“I wanted to stick to things that pair well with the food,” says Nate McLemore Raczkowski. He’s mixing a cocktail behind the bar at Revival St. Paul, as plates of fried chicken, collard greens, and brisket go wafting by.
“I don’t drink coffee anymore. I drink a lot of Earl Grey tea in the morning. It’s a flavor I know well.” He also knows that sweet tea is basically a religion in the South, so he started dreaming of ways to incorporate that flavor into Revival’s first cocktail program. He realized that gin, with its already pungent botanical blend, could provide a nice canvas for the dusky tannin of a dark tea.
“Citadelle Gin is a more mellow gin, a little more coriander. It’s not super intense on the juniper, so it goes really nice with the tea,” he explains. “Cocchi di Torino has that nice burnt orange peel thing going on, and the Americano is lighter and herbal. And the Amaro makes the flavor of the Earl Grey smooth out a little bit.”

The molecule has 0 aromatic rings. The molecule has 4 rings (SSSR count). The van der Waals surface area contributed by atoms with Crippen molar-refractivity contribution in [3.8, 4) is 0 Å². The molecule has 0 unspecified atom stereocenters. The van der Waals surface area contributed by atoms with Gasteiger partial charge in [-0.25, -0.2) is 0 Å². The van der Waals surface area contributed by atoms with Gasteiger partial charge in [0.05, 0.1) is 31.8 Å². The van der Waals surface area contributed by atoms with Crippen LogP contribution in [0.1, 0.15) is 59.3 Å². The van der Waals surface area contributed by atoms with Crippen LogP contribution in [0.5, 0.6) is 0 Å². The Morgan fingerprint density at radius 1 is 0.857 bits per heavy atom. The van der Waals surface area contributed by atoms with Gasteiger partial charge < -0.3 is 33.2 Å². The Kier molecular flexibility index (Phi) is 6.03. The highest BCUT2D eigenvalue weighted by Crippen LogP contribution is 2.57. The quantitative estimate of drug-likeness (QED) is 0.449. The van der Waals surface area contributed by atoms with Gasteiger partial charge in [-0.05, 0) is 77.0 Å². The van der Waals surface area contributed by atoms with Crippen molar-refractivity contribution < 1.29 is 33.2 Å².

A tall glass of gin with some nice vermouths is a recipe for a world-class highball. And those Dashfire Lemon Bitters add the perfect high note (tea with lemon, naturally). If you don’t have vermouth and amaro on hand, Nate suggests using your tea-infused gin (see this month’s Spirits Close-Up: Infusions) in a simple Tom Collins with lemon juice, or mixed into a classic gimlet.
Late Tea Time
- 2 ounces Earl Grey-infused gin* (Citadelle)
- ½ ounce Cocchi di Torino
- ½ ounce Cocchi Americano
- ½ ounce Angostura Amaro
- 2 eyedroppers Dashfire Lemon Bitters
*Earl Grey Gin: Steep 1 tablespoon of loose leaf Earl Grey in 750 milliliters of gin for about 10 minutes, tasting frequently so it doesn’t turn bitter, and strain immediately.
Stir all ingredients briefly with ice and strain into a Collins glass with fresh ice. Top with club soda.